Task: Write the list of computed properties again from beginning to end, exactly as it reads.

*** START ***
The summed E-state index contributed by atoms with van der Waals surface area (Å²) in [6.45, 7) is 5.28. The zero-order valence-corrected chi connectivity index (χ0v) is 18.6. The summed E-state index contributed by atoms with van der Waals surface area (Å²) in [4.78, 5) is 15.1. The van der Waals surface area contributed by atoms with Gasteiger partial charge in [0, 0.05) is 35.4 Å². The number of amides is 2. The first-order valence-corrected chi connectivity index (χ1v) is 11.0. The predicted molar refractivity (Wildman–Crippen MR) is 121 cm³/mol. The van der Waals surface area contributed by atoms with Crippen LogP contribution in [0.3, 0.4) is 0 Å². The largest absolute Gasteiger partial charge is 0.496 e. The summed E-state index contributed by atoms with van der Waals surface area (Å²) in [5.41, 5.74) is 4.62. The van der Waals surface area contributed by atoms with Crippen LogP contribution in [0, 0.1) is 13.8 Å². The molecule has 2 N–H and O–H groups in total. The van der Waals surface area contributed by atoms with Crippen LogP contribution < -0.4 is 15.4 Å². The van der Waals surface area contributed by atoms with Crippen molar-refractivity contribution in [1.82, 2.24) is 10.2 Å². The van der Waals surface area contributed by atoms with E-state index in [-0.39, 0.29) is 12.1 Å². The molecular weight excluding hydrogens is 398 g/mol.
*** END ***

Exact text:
The summed E-state index contributed by atoms with van der Waals surface area (Å²) in [6.45, 7) is 5.28. The zero-order valence-corrected chi connectivity index (χ0v) is 18.6. The summed E-state index contributed by atoms with van der Waals surface area (Å²) in [4.78, 5) is 15.1. The van der Waals surface area contributed by atoms with Gasteiger partial charge in [0, 0.05) is 35.4 Å². The number of amides is 2. The first-order valence-corrected chi connectivity index (χ1v) is 11.0. The predicted molar refractivity (Wildman–Crippen MR) is 121 cm³/mol. The van der Waals surface area contributed by atoms with Crippen LogP contribution in [0.3, 0.4) is 0 Å². The largest absolute Gasteiger partial charge is 0.496 e. The summed E-state index contributed by atoms with van der Waals surface area (Å²) in [5.41, 5.74) is 4.62. The van der Waals surface area contributed by atoms with Crippen LogP contribution in [0, 0.1) is 13.8 Å². The molecule has 2 N–H and O–H groups in total. The van der Waals surface area contributed by atoms with Crippen LogP contribution < -0.4 is 15.4 Å². The van der Waals surface area contributed by atoms with Crippen molar-refractivity contribution in [1.82, 2.24) is 10.2 Å². The van der Waals surface area contributed by atoms with E-state index in [-0.39, 0.29) is 12.1 Å². The molecular weight excluding hydrogens is 398 g/mol.